The highly simplified version is that the vast majority of the estate must be handed down in equal shares to all children -- biological or adopted only (not step-children). With one child, that's 50% of the estate, with two children it's 67%, and with three or more, it's 75%. Somebody could write up a will for the remaining portion and leave it to whomever they want (with a 60% tax if they are not related by blood), or failing that, the remainder will simply be divided equally as well. There are special rules relating to inheritance through bloodlines only of family heirlooms (our single sock collection would not qualify), which must make it extra fun for today's blended families.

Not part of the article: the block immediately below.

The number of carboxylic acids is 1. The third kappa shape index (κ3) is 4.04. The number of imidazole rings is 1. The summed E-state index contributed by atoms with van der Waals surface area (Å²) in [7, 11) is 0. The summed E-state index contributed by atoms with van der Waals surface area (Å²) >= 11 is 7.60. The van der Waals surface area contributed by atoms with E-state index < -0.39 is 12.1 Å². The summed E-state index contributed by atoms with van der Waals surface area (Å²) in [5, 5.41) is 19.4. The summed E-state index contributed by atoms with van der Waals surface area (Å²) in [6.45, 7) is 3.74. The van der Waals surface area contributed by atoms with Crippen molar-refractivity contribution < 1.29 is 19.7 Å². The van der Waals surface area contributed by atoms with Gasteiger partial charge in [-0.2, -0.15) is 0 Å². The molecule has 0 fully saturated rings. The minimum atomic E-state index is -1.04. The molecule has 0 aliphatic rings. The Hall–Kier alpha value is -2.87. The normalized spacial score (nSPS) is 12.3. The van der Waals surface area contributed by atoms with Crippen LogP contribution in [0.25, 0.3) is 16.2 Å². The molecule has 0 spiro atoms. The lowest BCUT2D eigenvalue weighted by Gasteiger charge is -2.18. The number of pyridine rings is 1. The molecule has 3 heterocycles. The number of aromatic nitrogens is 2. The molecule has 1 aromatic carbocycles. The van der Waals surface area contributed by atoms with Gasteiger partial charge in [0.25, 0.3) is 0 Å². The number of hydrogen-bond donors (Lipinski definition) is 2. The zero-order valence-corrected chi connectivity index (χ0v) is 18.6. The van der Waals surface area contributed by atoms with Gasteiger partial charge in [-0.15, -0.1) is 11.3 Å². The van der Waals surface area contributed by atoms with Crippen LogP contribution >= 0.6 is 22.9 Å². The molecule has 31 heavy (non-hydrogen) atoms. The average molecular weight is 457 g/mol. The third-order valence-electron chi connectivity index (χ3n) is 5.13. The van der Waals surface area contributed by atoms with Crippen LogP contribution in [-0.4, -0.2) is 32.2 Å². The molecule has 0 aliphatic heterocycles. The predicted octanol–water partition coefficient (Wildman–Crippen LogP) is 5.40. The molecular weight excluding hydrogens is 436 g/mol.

Your child could be an axe murderer, and you would still be required to give him his full share. It's virtually impossible to disinherit a child here. I know of one person who hadn't seen his parents in 40 years, and had never introduced his children to these grandparents. He didn't even go to the parents' funerals. Yet he received an equal portion to his brother, who had fine relations with them.
 
Theoretically, most EU nationals living in most other member countries will be able to choose which nation's inheritance laws they wish to adhere to as of 2015, as long as it's laid out in a will (you will be unsurprised to hear that the UK plans to remain an exception).